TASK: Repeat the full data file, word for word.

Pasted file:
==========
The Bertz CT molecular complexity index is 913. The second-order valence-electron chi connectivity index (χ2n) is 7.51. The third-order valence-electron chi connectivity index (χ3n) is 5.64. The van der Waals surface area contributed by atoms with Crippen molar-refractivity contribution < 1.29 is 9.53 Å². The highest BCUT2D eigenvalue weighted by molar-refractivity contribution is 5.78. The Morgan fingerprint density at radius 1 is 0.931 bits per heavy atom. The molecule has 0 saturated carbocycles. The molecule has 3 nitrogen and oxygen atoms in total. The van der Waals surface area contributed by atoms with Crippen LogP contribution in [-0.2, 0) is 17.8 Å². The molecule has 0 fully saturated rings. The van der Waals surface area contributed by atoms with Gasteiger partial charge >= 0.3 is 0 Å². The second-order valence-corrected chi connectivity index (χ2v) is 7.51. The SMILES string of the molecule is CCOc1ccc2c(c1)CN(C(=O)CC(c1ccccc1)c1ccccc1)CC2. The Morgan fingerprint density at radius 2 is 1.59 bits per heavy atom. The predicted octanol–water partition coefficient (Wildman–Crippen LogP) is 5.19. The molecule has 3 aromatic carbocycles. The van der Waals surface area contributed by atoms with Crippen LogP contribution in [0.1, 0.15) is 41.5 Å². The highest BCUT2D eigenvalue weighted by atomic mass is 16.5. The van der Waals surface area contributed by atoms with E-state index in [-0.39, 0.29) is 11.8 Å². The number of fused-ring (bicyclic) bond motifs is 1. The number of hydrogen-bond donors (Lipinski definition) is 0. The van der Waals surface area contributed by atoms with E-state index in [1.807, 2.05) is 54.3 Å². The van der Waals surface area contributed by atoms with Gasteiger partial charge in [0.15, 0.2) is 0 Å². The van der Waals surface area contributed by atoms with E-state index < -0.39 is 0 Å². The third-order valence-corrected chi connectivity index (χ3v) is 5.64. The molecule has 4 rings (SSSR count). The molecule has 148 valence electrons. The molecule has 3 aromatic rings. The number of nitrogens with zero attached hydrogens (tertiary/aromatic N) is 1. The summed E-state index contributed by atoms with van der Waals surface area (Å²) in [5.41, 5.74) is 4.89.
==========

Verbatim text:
The Bertz CT molecular complexity index is 913. The second-order valence-electron chi connectivity index (χ2n) is 7.51. The third-order valence-electron chi connectivity index (χ3n) is 5.64. The van der Waals surface area contributed by atoms with Crippen molar-refractivity contribution < 1.29 is 9.53 Å². The highest BCUT2D eigenvalue weighted by molar-refractivity contribution is 5.78. The Morgan fingerprint density at radius 1 is 0.931 bits per heavy atom. The molecule has 0 saturated carbocycles. The molecule has 3 nitrogen and oxygen atoms in total. The van der Waals surface area contributed by atoms with Crippen LogP contribution in [-0.2, 0) is 17.8 Å². The molecule has 0 fully saturated rings. The van der Waals surface area contributed by atoms with Gasteiger partial charge >= 0.3 is 0 Å². The second-order valence-corrected chi connectivity index (χ2v) is 7.51. The SMILES string of the molecule is CCOc1ccc2c(c1)CN(C(=O)CC(c1ccccc1)c1ccccc1)CC2. The Morgan fingerprint density at radius 2 is 1.59 bits per heavy atom. The predicted octanol–water partition coefficient (Wildman–Crippen LogP) is 5.19. The molecule has 3 aromatic carbocycles. The van der Waals surface area contributed by atoms with Crippen LogP contribution in [0.1, 0.15) is 41.5 Å². The highest BCUT2D eigenvalue weighted by atomic mass is 16.5. The van der Waals surface area contributed by atoms with E-state index in [-0.39, 0.29) is 11.8 Å². The number of fused-ring (bicyclic) bond motifs is 1. The number of hydrogen-bond donors (Lipinski definition) is 0. The van der Waals surface area contributed by atoms with E-state index in [1.807, 2.05) is 54.3 Å². The van der Waals surface area contributed by atoms with Gasteiger partial charge in [0.15, 0.2) is 0 Å². The van der Waals surface area contributed by atoms with E-state index < -0.39 is 0 Å². The third-order valence-corrected chi connectivity index (χ3v) is 5.64. The molecule has 4 rings (SSSR count). The molecule has 148 valence electrons. The molecule has 3 aromatic rings. The number of nitrogens with zero attached hydrogens (tertiary/aromatic N) is 1. The summed E-state index contributed by atoms with van der Waals surface area (Å²) in [5.41, 5.74) is 4.89.